These projects explore issues relating to affordable housing and key environmental objectives of small scale, material re-use, possible fireproofing through the use of a solid steel structure, and the desire to build a dwelling from an ‘additive’ gleaner sculptural approach. The name of the work relates to the Sixth Patriarch Hui Neng’s who said “The body is an inn” and video documentation of the work includes a visit to his temple in Southern China as part of an Australia-China residency in 2005.
This work was also inspired by the life work of John Archer, co-founder of the Owner Builder magazine, who encouraged different approaches to the project. John’s work was featured in a solo show held at Loose Projects in Sydney 2006, which incorporated his publications on vernacular architecture and environmentalism, his own artworks, and a documentary made of his housebuilding work in the 1980s with Indigenous people in remote communities recovering from petrol-sniffing. His interview is below:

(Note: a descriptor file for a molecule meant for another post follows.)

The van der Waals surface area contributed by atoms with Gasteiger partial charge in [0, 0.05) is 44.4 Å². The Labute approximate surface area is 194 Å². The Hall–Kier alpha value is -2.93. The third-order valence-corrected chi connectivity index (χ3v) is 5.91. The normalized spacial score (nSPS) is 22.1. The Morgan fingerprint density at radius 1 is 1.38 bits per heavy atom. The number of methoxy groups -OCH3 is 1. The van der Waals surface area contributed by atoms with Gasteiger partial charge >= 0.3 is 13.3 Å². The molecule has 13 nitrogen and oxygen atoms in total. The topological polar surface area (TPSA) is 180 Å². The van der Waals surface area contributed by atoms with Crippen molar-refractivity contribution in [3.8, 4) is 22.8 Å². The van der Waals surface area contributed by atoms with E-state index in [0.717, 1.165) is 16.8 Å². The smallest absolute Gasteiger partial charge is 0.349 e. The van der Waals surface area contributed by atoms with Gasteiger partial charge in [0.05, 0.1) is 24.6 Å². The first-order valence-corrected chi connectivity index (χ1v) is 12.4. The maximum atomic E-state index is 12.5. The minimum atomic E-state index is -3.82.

A related issue is the rising problem of homelessness in Western Sydney. I wrote a short advocacy and lobbying report to support the 2011 research of Bankstown Creating Links Cooperative to highlight the alarming levels of homelessness within the government area that would not be alleviated by the housing planned in the NSW Government Metropolitan Strategy. DOWNLOAD article
Temporary refuge project 1 (2008) Re-used material affordable housing project made for under $15,000, western Sydney
Temporary refuge project 2 (2009 – ) First Blue Mountains City Council Development Application approved house design incorporating a train carriage. north Katoomba, western Sydney